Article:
The issue of Covid-related fraud seems to have been with us nearly as long as the virus itself. It almost seems as if the loss of huge amounts of government money to fraud is one of the symptoms of the disease. And that symptom is not going away.
The scale of the problem has made it hard to ignore, with an estimated £10 billion having been lost to fraud. The political impact has also been significant. Former Chancellor turned Prime Ministerial hopeful Rishi Sunak has been criticised by colleagues during the Conservative leadership contest for the Treasury’s approach to the fraud. Prior to that, the UK’s fraud minister Lord Theodore Agnew resigned, using the bluntest of language to outline his unhappiness with what he viewed as a lack of government action to tackle the problem.
Lord Agnew’s anger is understandable. With almost £6 billion lost to fraud via the government’s furlough, self-employment and Eat Out to Help Out schemes and a further £5 billion having been illegally obtained through the Bounce Back Loan scheme, there is no doubt that a heavy price has been paid for weaknesses in the government’s financial initiatives for tackling the effects of Covid.
It is no huge surprise that fraudsters have used the coronavirus pandemic as an opportunity to deploy new techniques to both defraud government bodies and callously exploit individuals. The very support mechanisms that were put in place to help those in need have been abused by those who identified the chance to use them for illegal gain.
The whole sorry tale is just further proof that those looking to make fraudulent gains will assess every possible opportunity to do so. And if they can do, they will do. The frustration that some have voiced about fraud relating to the Covid schemes could be boiled down to one question: if the fraudsters could immediately spot the potential for fraudulent gains, why couldn’t the architects of the schemes? A further question that also needs answering, I believe, is why were steps not taken to tackle the problem as soon as it became apparent?
It was as early as July 2020 that the Crown Prosecution Service warned the public to beware of fraudsters exploiting situations created by coronavirus. Such a warning indicates at least some awareness in the corridors of power of the risk of fraud taking root in the pandemic. This makes the fact that fraud on such a large scale was allowed to happen seem particularly shocking. What is arguably just as shocking, however, is the report that the Treasury expects to recover only £1 of every £4 stolen from the public purse by Covid fraudsters. A 25% recovery rate would rarely be viewed as adequate when it comes to regaining any stolen assets. The fact that the assets in this case amount to more than £10 billion makes the anticipated 1 in 4 success rate seem even more feeble.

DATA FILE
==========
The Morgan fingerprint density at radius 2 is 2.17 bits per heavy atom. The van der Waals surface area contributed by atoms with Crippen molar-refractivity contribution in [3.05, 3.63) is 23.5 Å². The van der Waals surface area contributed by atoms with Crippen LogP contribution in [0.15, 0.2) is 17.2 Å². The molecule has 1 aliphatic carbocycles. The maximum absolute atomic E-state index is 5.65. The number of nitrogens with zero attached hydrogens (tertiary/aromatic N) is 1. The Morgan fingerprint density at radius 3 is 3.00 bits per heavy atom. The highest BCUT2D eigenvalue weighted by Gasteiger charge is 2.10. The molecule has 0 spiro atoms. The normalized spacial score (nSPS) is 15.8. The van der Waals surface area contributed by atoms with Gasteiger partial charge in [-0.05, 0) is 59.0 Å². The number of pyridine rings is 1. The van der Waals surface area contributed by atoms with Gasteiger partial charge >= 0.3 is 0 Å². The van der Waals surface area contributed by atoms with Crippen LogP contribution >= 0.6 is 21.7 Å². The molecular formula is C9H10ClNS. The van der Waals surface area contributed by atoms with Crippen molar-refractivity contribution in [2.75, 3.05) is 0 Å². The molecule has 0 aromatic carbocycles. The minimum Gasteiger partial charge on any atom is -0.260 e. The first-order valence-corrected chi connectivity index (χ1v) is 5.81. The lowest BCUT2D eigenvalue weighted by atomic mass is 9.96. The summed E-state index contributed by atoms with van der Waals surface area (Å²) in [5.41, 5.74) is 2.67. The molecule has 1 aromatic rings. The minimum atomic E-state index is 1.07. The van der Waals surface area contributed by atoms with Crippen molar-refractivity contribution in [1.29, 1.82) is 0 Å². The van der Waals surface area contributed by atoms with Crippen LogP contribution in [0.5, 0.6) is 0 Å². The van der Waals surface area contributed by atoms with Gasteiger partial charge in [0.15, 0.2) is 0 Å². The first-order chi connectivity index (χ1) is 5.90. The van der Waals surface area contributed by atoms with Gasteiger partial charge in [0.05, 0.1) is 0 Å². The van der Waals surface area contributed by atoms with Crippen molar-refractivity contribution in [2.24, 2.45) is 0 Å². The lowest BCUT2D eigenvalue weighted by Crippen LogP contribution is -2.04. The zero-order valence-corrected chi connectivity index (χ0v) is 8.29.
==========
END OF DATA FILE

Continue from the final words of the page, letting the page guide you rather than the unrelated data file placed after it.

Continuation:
Critics of the situation have, understandably, branded the situation an outrage. The National Audit Office report last year into the Bounce Back Loan scheme was critical of the limited efforts to regain the money lost to fraud. The NAO also attacked the government for prioritising payment speed over almost all other aspects of value for money in order to achieve its policy intention of supporting small businesses quickly during the pandemic.
Supporters of the government and advocates of the way it dealt with the unprecedented global pandemic will say that commerce dictated an urgent response to tackle the country’s fiscal needs. But confirmation of the amount the government is writing off is not easy reading, not least in a time of financial hardship.
The Taxpayer Protection Taskforce, which was provided for in the 2021 Budget, is leading to 1,250 HM Revenue and Customs (HMRC) staff attempting to identify those who have tried to make fraudulent gains from the government schemes. A total of £100 million is being spent on the Taskforce, with further investment in resources and technology. This can at least be seen an indicator that the government is now fully aware of both the scale of the problem and the need to hold those responsible to account.
Yet we are now in a situation where the government seems to be throwing a vast sum at an attempt to close a stable door after a very expensive horse has bolted. This situation could have been avoided if the government had been less eager to hand out far bigger sums two years earlier.
Niall Hearty, Partner at Rahman Ravelli